Well let’s break it down shall we? Painting a ceiling black is a very brave move but here it works because of the height and because it is, after all a space with an industrial past. It helps to make a large open plan space cosy. The Moroccan rug warms up that polished concrete (again, so right in a loft space) floor and the wrap around seating and the bookshelves turn this seating area into a very social space. Don’t you just want to get up and wander over to those shelves and have a browse?

An Australian Loft via Est Magazine 2

Where to put the TV is a problem for us all and I like how it is positioned just above this floating sideboard as if it were just another piece in the collection of books, candles and souvenirs. The sideboard too is interesting. Something more modern here would have looked out-of-place but this design using wood and metal blends well with all of the other elements in the room. And have I mentioned that huge chunk of wooden coffee table? So beautiful.

An Australian Loft via Est Magazine 3

 The kitchen again marries that industrial edge with raw materials and glamorous sophistication. The white tiles are my all time favourites and see that chandelier? I’ve just hung one very similar in my sitting room at home. And the chairs? They are vintage Eames DKW leather chairs and I want them!

An Australian Loft via Est Magazine 4

And last but not least for me, the bedroom. Restrained and tasteful. A felt rug instead of a headboard adds drama, pattern and colour whilst the bedside table is simplicity itself.

When can I move in?

More images via Est Magazine

Photographs by Lincoln Barbour

A Muted Colour Palette

March 31st, 2014 | Posted by deardesigner in Interior Design - (0 Comments)

I was asked to choose an image at the weekend that portrayed my ideal room. How hard can that be with thousands of favourites on my pinterest boards? Or so I thought. In fact it took far too long to choose. Yes, I have thousands pinned, but to choose just one that summed up everything that I would wish for was harder than I thought.

In the end I opted for this one from the portfolio of stylist Kim Timmerman.

A Muted Palette from the portfolio of Kim Timmerman

It might not be my favourite tomorrow, but for now I would be quite happy to snuggle up on that sofa with a good book, sip coffee, nibble biscuits and just enjoy the abundant light.

What makes if so appealing?

I think it has a lot to do with the light. The muted colour palette where nothing shouts too loud. The texture of the rug. And the built-in shelves where I could spend hours arranging and re-arranging to my hearts content.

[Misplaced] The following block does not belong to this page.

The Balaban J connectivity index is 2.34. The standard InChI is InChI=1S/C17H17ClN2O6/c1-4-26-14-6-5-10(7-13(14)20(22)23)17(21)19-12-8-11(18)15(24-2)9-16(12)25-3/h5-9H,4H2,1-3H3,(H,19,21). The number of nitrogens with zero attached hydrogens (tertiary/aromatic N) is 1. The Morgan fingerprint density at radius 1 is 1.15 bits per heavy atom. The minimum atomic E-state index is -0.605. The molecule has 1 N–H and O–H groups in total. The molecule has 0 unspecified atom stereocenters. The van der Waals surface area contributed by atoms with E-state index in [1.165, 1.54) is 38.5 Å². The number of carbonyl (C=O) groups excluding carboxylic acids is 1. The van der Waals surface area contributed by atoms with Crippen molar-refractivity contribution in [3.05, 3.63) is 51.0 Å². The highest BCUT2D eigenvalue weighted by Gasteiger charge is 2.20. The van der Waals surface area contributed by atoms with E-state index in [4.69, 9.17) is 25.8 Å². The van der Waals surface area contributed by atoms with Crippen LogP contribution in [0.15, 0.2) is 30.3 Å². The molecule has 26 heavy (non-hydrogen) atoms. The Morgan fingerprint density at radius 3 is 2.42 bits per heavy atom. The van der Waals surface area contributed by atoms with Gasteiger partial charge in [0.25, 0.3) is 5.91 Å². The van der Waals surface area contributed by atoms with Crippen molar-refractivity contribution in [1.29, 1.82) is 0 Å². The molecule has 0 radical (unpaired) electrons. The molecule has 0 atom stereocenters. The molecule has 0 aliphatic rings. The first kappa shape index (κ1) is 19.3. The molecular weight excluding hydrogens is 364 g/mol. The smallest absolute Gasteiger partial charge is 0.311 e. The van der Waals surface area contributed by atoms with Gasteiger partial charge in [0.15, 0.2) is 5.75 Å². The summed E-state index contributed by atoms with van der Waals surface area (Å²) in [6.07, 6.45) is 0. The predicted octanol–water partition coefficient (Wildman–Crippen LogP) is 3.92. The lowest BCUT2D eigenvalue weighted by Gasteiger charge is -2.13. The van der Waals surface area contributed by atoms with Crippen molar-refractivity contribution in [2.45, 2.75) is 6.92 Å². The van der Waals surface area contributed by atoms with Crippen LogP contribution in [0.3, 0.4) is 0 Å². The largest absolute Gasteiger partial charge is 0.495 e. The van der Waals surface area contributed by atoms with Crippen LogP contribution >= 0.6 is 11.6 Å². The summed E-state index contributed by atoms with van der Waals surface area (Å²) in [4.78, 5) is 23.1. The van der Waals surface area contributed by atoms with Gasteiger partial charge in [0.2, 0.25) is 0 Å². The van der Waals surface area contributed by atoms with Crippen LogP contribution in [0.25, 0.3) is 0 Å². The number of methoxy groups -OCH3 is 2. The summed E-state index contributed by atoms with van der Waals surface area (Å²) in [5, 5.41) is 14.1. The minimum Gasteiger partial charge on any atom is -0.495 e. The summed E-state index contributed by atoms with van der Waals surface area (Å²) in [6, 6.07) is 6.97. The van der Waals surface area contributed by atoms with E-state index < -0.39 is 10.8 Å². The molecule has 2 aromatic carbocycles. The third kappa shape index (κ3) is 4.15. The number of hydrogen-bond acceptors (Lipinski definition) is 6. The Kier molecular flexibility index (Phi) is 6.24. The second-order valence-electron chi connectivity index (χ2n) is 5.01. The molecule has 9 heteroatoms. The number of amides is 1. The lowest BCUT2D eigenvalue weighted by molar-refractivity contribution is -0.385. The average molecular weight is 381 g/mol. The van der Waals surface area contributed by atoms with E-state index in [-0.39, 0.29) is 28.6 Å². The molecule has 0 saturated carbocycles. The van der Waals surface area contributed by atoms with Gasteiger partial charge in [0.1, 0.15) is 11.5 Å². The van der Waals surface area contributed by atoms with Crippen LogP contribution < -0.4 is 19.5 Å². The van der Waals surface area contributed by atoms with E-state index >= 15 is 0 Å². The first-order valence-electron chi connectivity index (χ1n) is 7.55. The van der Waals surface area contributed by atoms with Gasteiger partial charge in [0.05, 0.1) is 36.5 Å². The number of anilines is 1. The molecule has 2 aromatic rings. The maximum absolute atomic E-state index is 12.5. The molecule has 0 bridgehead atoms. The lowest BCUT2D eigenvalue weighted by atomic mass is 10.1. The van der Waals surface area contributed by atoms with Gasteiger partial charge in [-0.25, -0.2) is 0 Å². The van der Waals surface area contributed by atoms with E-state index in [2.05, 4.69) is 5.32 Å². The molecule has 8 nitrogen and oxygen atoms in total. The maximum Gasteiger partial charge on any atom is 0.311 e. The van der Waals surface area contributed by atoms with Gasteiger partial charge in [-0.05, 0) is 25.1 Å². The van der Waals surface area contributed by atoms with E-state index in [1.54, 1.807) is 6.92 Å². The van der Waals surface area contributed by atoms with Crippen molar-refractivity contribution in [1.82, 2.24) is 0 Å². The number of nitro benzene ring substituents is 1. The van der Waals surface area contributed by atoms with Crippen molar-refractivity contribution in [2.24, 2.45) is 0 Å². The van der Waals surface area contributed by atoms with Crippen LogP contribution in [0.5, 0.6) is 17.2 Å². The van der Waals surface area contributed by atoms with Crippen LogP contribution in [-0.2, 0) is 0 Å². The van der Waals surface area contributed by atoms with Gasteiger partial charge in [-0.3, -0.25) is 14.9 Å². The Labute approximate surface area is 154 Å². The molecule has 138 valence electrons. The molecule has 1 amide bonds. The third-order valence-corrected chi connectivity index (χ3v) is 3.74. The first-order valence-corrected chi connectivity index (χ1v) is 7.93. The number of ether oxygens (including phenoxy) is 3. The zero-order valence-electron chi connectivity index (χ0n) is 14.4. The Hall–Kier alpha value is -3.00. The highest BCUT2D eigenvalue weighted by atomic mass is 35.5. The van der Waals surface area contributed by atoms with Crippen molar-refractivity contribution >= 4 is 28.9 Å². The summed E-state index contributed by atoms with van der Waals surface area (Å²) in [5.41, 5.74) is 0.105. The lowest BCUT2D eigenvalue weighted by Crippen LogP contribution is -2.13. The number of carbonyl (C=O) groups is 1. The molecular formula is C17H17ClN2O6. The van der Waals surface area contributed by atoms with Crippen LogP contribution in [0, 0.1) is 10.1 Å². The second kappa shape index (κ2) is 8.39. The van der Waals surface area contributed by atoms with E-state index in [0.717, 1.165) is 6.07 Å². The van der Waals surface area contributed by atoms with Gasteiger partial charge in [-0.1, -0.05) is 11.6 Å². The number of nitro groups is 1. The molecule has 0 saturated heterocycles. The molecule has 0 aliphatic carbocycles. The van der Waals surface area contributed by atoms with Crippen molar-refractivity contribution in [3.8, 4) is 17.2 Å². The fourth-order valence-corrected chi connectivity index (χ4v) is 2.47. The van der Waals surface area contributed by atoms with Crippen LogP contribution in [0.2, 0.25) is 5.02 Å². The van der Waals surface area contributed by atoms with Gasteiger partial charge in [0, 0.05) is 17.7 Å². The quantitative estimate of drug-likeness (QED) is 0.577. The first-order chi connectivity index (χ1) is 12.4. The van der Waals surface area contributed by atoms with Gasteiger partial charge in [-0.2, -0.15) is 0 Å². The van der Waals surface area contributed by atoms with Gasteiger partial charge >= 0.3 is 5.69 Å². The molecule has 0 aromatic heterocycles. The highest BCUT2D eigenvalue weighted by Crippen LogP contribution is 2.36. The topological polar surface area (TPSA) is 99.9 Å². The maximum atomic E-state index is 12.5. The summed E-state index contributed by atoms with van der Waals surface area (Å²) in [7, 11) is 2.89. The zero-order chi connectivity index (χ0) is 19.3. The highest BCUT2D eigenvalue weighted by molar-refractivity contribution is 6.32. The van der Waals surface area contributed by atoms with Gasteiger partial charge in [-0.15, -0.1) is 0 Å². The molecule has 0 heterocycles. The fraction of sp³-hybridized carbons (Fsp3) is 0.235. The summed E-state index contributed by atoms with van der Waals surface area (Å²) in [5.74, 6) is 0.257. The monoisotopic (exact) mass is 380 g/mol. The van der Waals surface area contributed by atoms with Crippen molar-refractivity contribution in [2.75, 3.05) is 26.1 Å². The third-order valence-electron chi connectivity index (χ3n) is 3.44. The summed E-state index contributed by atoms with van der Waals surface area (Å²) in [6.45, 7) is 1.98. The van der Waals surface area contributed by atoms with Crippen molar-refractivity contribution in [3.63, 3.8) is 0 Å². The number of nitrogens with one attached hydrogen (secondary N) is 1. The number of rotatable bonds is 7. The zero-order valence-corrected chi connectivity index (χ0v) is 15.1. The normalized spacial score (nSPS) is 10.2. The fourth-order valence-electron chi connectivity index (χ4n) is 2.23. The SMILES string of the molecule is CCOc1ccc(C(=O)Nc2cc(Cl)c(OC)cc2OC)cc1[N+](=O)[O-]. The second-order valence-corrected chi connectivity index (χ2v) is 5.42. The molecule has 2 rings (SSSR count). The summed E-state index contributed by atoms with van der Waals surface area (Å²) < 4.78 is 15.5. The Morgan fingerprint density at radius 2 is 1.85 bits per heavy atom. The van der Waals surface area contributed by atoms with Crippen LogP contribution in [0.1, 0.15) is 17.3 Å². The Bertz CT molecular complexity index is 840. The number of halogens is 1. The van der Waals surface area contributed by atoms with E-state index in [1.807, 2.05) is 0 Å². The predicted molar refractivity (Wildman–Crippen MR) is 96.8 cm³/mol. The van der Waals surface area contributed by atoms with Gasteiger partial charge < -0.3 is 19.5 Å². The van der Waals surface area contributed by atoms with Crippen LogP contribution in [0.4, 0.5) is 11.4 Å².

A Muted Palette from the portfolio of Kim Timmerman 3

The rest of the house isn’t too bad either. The same colour palette carries on into the kitchen and so does the northern light. It just has to be in Scandinavia.

A Muted Palette from the portfolio of Kim Timmerman 2

I love a good collection and this would be a great place to work.

And this moodboard just about sums up why the colours work.

A Muted Palette from the portfolio of Kim Timmerman 4

Concrete, metal, glass, porcelain and wood. Greys, white, silver and brown.

Yes for now I love these colours, surfaces and textures.

Tomorrow will be another day.

I think it must be true that all artist’s have beautiful homes.

This one belongs to Marcella Kaspar and her architect husband Mark Cooper who gambled on buying a dilapidated house in the seaside suburb of Coogee, Australia. The old house was demolished and they built a new home around a central courtyard and pool.  But it was the charcoal walls that first drew me in and the way they are the perfect backdrop for Marcella’s work.  And then it was the crystal and glass. And then it was the colours.

An Artists House in Australia via Living Design 2

The cushions on the linen sofa were stitched by the artist from Japanese fabrics and the colours perfectly compliment the peony painting, the crystal droplets and the glass on the coffee table, but none of it looks contrived. It just happens to be a collection of loved objects. Or so it seems.

An Artists House in Australia via Living Design 3

The kitchen also, if you take each of the individual elements, shouldn’t work. The pale wood of the kitchen table, bench and pendant lights should be at odds with the crystal chandelier, the glossy ceiling and the ornate dining table. Yet they all seem to work together.

The dark walls and the absence of any bright colours just seem to pull it all together.

An Artists House in Australia via Living Design 1

I think the old lesson of buying what you love, and it will somehow work, couldn’t be more true.

Images via Living Design 

Of course I can’t move into a new house without creating new schemes! I’ve been toying with moodboards for the sitting room as it’s the room most in need of a re-think. I have some existing items that I do want to keep and I have plans for the tv wall that will have to wait for now as it will involve bespoke shelving. So, my shopping list at the moment is for a window treatment, new sofa, new rug, new coffee table and a pendant light. Oh, and I will have an existing armchair recovered in a gorgeous warm yellow. Not too extravagant I think.